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The Eurovision Song Contest has always been a night full of music, fashion, and the ever-prevalent weird performances. Eurovision 2014, however, took the entire continent by storm. Following a slew of controversies, the event took a nosedive into politics with the Russian contestants receiving a chorus of boos from the audience despite a decent performance. The response was most likely due to Russia’s annexation of Ukraine’s Crimea region that happened earlier this year, proving that the tension between the two countries is far from dying down. The organizers eventually managed to remind the crowd that the event was a coming together of the entire continent and should be treated with love and respect for one another.
There were definitely a lot of good performances this year. But the highlight of the evening was of course, the winner of Eurovision 2014: Ms. Conchita Wurst or more famously known as Austria’s “bearded lady”. Captivating the crowd with the grace and elegance of a woman and the dignified beard of a man she wooed millions of people with her entry entitled “Rise Like a Phoenix” which felt like a homage to the soundtracks of the earlier James Bond films. But before the character Conchita Wurst was created, the singer behind the drag queen persona was Thomas “Tom” Neuwirth, who has joined a number of singing contests in the past. He created the persona of Conchita Wurst to send an important message about tolerance and diversity.In German, the word Wurst literally means ‘sausage,’ but Neuwirth explains that he chose the last name because of the common German expression ‘Das ist mir doch alles Wurst,’ which translates as “it’s all the same to me”, which proves his stance on gender equality and sexuality.
Ms. Wurst amassed thousands of fans for her views on gender and sexuality, but with such conviction comes an equal amount of bad criticism, including criticisms from a certain Russian legislator known for having strong “anti-gay” views. Despite the negative remarks she still managed toearn 290 points winning against the likes of Netherlands and Sweden which came second and third respectively. However, not everyone was pleased with the results. In fact before the event’s Grand Finals, petitions were made to prevent Ms. Wurst’s participation in the said event, Russia in particular asked the broadcasters to block her performance from their TV screens. But the efforts of the “anti-gay” community were quickly shot down, as Ms. Wurst was not denied of her right to perform in the Grand Finals, and not only was she allowed to perform, she was allowed to win against adversity and tell the entire world a message.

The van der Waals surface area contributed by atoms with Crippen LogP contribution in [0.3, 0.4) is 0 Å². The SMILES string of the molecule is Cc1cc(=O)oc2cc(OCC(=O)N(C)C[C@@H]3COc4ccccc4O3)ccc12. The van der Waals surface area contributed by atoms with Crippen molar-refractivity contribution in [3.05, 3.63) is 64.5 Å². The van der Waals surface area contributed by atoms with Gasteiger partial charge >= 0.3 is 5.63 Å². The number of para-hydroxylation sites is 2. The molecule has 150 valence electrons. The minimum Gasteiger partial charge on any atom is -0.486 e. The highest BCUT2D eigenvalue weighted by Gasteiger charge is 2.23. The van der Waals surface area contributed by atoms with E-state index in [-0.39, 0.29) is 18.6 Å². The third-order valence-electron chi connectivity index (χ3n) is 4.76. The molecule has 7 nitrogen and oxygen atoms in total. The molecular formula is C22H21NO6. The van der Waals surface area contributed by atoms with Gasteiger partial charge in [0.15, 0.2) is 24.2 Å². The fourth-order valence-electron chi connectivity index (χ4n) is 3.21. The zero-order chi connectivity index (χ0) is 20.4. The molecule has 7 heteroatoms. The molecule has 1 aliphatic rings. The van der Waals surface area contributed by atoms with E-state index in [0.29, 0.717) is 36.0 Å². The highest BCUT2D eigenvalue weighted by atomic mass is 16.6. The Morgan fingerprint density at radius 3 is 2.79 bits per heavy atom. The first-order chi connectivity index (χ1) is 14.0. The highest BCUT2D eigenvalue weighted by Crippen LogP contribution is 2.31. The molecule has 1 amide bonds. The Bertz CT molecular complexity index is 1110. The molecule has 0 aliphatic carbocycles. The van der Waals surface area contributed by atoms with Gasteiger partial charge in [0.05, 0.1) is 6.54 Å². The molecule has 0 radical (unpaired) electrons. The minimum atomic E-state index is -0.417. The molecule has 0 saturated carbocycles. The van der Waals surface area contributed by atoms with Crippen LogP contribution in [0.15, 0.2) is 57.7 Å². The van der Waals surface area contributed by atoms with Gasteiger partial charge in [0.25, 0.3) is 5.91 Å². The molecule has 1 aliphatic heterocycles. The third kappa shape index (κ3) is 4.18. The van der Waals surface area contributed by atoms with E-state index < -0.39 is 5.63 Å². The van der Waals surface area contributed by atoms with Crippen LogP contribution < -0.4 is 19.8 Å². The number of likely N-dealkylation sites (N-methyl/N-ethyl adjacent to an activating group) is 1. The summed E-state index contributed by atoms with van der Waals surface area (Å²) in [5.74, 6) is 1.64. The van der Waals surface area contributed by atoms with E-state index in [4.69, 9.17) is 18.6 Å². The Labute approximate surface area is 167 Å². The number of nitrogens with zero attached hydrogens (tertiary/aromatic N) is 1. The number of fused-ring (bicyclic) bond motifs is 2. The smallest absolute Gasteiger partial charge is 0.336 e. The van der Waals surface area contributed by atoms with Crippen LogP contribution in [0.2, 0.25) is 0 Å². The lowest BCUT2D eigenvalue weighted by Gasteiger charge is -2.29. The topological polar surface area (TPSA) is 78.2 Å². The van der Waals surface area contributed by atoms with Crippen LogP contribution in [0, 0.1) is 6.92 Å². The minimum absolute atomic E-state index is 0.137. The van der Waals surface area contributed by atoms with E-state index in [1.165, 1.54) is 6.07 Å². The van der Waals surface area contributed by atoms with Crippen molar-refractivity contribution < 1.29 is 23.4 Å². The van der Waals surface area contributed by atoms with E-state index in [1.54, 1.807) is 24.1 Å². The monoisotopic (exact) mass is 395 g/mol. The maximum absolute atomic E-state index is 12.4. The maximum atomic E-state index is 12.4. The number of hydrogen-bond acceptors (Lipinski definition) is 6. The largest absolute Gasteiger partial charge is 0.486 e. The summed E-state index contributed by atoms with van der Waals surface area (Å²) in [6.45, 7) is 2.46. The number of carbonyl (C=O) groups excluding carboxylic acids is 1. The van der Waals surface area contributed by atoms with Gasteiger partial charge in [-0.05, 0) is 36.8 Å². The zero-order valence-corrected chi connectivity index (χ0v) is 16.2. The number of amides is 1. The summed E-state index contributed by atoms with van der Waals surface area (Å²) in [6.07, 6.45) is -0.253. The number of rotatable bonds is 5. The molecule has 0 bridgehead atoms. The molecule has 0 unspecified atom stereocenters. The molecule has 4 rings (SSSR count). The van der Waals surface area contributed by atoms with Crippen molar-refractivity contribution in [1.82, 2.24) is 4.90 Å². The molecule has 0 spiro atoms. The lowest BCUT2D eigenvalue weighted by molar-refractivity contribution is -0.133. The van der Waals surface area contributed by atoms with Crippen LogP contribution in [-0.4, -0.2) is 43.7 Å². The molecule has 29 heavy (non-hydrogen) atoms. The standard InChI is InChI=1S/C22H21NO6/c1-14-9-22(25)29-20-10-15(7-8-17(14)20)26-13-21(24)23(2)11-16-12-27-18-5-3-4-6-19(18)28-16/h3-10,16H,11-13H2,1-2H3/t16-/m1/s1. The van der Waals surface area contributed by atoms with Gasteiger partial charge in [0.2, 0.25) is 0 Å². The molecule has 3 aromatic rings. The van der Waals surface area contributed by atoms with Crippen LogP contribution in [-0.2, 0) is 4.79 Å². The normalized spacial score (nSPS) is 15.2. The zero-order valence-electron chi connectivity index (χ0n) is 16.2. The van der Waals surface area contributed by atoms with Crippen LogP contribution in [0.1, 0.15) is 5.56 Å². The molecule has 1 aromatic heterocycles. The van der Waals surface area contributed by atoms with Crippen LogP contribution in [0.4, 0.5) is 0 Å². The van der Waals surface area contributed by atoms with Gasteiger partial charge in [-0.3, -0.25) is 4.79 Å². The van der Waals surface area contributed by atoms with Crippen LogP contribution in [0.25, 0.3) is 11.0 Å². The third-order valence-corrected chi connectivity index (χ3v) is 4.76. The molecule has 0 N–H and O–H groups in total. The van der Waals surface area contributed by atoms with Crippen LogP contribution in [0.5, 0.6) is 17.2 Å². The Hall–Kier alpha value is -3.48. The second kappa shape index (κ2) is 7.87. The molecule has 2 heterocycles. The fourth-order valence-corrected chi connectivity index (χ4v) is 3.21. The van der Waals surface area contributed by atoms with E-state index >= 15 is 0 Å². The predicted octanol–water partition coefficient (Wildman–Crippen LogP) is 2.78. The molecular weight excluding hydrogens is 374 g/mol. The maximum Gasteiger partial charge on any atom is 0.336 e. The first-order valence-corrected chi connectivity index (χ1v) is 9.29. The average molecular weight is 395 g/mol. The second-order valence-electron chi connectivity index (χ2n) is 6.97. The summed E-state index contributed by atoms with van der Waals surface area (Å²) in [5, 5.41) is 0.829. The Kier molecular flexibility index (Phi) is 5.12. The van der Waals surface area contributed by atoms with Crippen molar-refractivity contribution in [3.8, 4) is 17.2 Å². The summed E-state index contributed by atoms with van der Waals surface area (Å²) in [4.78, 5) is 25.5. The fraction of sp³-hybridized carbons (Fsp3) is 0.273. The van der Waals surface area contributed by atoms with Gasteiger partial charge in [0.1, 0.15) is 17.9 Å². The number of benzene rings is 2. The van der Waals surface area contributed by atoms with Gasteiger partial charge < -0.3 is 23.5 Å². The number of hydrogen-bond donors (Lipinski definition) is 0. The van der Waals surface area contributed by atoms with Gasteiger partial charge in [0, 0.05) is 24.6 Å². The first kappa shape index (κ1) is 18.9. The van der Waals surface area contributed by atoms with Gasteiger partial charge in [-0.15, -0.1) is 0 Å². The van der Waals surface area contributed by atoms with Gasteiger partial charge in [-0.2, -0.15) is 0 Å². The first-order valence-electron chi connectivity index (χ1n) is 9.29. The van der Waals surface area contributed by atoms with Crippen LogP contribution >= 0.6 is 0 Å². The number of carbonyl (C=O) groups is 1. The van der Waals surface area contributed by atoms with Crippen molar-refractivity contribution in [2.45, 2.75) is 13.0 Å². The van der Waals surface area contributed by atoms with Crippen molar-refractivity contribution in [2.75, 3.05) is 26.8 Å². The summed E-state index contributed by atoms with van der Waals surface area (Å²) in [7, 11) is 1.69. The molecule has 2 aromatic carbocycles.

Following her win, yet another backlash of negative reactions surfaced on social media sites like Twitter. Russian men tweeted pictures of themselves shaving their beards in protest of her victory, a cute little gesture but it is every bit counterintuitive, If I may say so myself. However, aside from all the negativity she has attracted, the amount of support she has garnered has been completely overwhelming over the past few days. “Rise Like a Phoenix” topped the iTunes chart back in Austria and also made the Top 10 in Germany, France, Italy, Sweden and Denmark. Upon her arrival she was given a hero’s welcome from her fans, her friends, and her family at the Vienna Airport.
With all the positivity and negativity regarding Ms. Wurst’s recent achievement, I am led to believe that she did not win Eurovision 2014 solely on her brilliant performance. It may have been one of the biggest factors but the most important factor would have to be the message that her victory conveyed to the entire world. In her acceptance speech, she said “This is for all those who believe in the future of peace and freedom. You are unity and you are unstoppable.” With Ms. Wurst’s recent victory against adversity and all the homophobic criticisms, one thing is for certain, the world is slowly learning to accept the fact that the LGBT community exists and as for every community it should not be subject to any form of discrimination.
The Eurovision Song Contest has always been a night full of music, fashion, and the ever-prevalent weird performances. Eurovision 2014 however, told an entirely different story. It was a night of tolerance, respect, and love for all people. It became a testament of the change that is happening in the world around us, a change that might happen in the near future. Not radically though, because something this big needs time to occur, and this is only the beginning, a mere stepping stone in the future events that are about to unfold. And maybe in the abundance of tomorrows we will see a world where equality will prevail and discrimination will become a thing of the past; but let us keep in mind that “maybe” is just “maybe” until we decide to do something about it.